Prof. Dr. Marie Seong-Hak Kim

St. Cloud State University Minnesota, USA

Curriculum Vitae

Marie Seong-Hak Kim is Professor of History at St. Cloud State University, Minnesota, USA. Following her studies at Ewha Womans University in Seoul, Korea, she was conferred a doctorate degree in history as well as a doctorate degree in law by the University of Minnesota. In 1995, she was admitted to the Minnesota Bar. In 2000, she was appointed professor. She is also a research affiliate at the Institut d'Asie Orientale in Lyon, France, and a member of the International Editorial Board of Comparative Legal History.

Prof. Kim has received numerous national and international research fellowships and awards. Among those are the National Endowment of Humanities Fellowship, the Fulbright Senior Scholar Grant (Korea), and the Academy of Korean Studies Research Fellowship. Prof. Kim was a visiting professor in Korea and a Japan Foundation Research Fellow in Tokyo. In Europe, she was a Fellow at the Collegium de Lyon, the Netherlands Institute for Advanced Study (NIAS) in Wassenaar and the Max-Planck-Institute for European Legal History in Frankfurt. From 2016 to 2017, she was a EURIAS and Marie Curie Fellow of the European Union at the Freiburg Institute for Advanced Studies.

Her research focuses on comparative legal history, with expertise in Korean, Japanese and French law.

From April to August 2019, Prof. Dr. Marie Seong-Hak Kim was Fellow at the Käte Hamburger Kolleg “Law as Culture”in Bonn.

Research project

“Law and Lineage Property in Korea”.

This project examines the legal and cultural foundations of lineage property in Korea from a historical perspective.  Focus is on the courts’ role in reordering and reconstructing the institutions of family, succession, and property relations for the purpose of creating a normative and functional socioeconomic order.  Confucian primacy of filial piety in premodern Korea fostered ritual instrumentalities where private rights remained subsumed under the dictates of kinship identity and ancestral worship ceremonies.  In the early twentieth century under Japanese colonial rule, Korean law underwent a passage from a legal system belonging to the Chinese legal tradition to the Romano-German civil law system, and colonial judges were faced with the task to reconcile patriarchal sociocultural structures and property formations with the concepts of economic rationalization and individual rights.  Interestingly, while ritual succession lost legal meaning and the process of privatization of land diminished the importance of the old lineage institution, ancestor reverence ideology and the attendant spiritual as well as social significations powerfully survived into the postcolonial years.  Today South Korean courts are regularly asked to adjudicate cases steeped in Confucian patrilineal and patrimonial precepts in terms of the principles of equality and other basic rights guaranteed in the nation’s Constitution.  Evolution of lineage property laws and practices in Korea offers an arena in which one can approach dialectic tensions between traditional ritual dynamic and modern legal logic in reference to historical and empirical evidence.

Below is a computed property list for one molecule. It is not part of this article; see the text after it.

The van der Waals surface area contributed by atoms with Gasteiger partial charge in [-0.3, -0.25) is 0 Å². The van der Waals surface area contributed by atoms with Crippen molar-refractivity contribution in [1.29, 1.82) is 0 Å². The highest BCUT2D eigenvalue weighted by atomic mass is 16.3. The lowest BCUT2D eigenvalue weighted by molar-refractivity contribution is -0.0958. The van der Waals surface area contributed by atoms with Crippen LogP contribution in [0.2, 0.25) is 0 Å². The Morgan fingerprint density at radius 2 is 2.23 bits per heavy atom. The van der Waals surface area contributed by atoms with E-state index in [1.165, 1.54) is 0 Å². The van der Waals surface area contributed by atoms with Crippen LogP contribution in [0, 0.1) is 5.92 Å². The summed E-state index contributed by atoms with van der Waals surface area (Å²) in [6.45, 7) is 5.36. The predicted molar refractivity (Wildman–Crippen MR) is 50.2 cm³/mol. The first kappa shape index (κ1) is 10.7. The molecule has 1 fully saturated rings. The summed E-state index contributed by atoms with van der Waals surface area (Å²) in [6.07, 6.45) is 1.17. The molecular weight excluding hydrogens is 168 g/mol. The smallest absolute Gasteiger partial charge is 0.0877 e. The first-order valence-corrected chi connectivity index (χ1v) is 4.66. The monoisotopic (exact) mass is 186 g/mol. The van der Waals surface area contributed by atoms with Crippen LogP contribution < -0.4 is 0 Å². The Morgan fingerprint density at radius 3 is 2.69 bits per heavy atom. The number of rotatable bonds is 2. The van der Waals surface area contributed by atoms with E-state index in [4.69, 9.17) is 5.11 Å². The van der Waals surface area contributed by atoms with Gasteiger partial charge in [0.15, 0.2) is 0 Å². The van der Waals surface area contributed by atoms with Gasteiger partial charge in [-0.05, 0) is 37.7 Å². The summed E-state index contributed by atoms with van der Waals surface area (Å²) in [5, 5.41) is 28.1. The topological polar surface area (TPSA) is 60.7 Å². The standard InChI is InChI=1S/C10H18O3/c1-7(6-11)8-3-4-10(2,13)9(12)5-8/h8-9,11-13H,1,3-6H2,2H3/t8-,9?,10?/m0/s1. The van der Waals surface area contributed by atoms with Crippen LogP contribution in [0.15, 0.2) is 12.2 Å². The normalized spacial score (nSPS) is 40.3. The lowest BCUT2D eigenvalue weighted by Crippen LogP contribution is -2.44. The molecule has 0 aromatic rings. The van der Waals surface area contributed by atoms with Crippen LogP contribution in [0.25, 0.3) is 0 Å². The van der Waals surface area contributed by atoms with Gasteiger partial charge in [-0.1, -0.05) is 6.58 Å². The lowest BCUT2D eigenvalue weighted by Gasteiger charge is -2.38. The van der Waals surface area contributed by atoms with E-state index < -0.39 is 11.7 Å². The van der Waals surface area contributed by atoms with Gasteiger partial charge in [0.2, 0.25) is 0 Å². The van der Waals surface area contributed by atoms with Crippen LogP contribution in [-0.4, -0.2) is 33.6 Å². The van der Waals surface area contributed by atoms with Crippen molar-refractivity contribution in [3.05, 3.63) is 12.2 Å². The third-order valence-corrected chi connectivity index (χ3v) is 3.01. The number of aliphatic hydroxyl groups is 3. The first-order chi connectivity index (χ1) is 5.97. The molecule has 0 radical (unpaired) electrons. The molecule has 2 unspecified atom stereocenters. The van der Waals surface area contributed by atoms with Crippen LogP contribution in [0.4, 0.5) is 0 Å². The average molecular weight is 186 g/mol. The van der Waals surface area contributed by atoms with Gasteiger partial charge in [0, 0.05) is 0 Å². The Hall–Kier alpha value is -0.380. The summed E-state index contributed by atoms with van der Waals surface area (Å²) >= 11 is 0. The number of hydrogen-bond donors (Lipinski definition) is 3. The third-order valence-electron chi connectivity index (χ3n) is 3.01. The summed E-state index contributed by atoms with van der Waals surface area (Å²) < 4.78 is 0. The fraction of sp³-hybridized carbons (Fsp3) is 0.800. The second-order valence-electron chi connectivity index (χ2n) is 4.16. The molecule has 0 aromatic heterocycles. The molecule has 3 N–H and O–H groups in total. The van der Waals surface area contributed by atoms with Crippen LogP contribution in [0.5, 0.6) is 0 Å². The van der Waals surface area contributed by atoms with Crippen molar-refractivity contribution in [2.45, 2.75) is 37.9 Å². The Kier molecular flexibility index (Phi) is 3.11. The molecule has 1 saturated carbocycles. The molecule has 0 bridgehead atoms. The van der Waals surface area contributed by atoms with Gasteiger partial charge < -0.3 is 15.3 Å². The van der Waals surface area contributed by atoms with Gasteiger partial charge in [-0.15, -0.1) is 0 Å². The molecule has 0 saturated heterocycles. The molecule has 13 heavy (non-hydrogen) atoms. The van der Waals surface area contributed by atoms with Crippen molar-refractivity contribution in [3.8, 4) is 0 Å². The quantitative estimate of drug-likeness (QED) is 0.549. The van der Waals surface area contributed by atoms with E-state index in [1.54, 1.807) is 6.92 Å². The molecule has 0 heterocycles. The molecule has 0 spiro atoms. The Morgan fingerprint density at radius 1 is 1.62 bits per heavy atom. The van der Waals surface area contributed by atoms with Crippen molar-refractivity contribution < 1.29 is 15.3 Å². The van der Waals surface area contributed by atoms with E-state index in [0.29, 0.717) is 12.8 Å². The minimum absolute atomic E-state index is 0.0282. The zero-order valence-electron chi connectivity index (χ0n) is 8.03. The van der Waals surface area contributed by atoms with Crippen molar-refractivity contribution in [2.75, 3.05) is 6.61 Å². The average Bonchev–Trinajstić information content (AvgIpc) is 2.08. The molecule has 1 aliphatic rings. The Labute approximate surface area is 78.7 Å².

Publications (selected)

Monographs and edited books

  • Constitutional Transition and the Travail of Judges: The Courts of South Korea, Cambridge University Press (forthcoming 2019).
  • The Spirit of Korean Law: Korean Legal History in Context, Brill, Nijhoff, 2016.
  • Law and Custom in Korea: Comparative Legal History, Cambridge University Press, 2012.
  • Michel de L'Hôpital: the Vision of a Reformist Chancellor during the French Religious Wars, Kirksville, Truman State University Press (Sixteenth Century Essays & Studies, vol. 36), 1997.

Articles and book chapters

  • “Custom as a Source of Law in European and East Asian History,” in Comparative Legal History Handbook, eds. Kjell A Modeer, Aniceto Masferrer, and Olivier Moreteau, Cheltenham: Edward Elgar Publishing (2019), pp. 186-211.
  • “Michel de L'Hôpital and Christophe de Thou: Two Perceptions of Royal Justice during the French Religious Wars,” in Suum Cuique Tribuere: Legal Contexts, Judicial Archetypes and Deep-Structures Regarding Courts of Appeal and Judiciaries from Early Modern to Late Modern Europe, eds. Kjell A. Modeer and Matin Sunnqvist, Stockholm: Institutet för Rättshistorisk Forskning, Olin Foundation (2018), pp. 131-173.
  • “Colonial Law Revisited: Courts, Jurisprudence and Legal Policy under Japanese Rule,” in The Spirit of Korean Law: Korean Legal History in Context, ed. by Marie Seong-Hak Kim, Leiden: Brill Nijhoff (2016), pp. 129-154.
  • “Confucianism that Confounds: Constitutional Jurisprudence on Filial Piety in Korea,” in Confucianism, Law, and Democracy in Contemporary Korea, ed. Sungmoon Kim, Lanham: Rowman & Littlefield (2015), pp. 57-80.
  • "Travails of Judges: Judicial Process under Authoritarian Rule in South Korea," The American Journal of Comparative Law, Vol. 63, No. 3 (2015): 601-654.
  • “La coutume et la raison comme sources de droit dans la première moitié de l’ère Meiji,” in Droit japonais, droit français, Quel dialogue ?, ed. Beatrice Jaluzot, Geneva: Schulthess (2014), pp. 57-77.
  • "Constitutional Jurisprudence and the Rule of Law in Korea: Revisiting the Yusin Period (1972-1980)," The Hague Journal on the Rule of Law, Vol. 5, No. 2 (2013), pp. 178-203.
  • "In the Name of Custom, Culture, and the Constitution: Korean Customary Law in Flux," Texas International Law Journal, Vol. 48, No. 3 (2013): 357-391.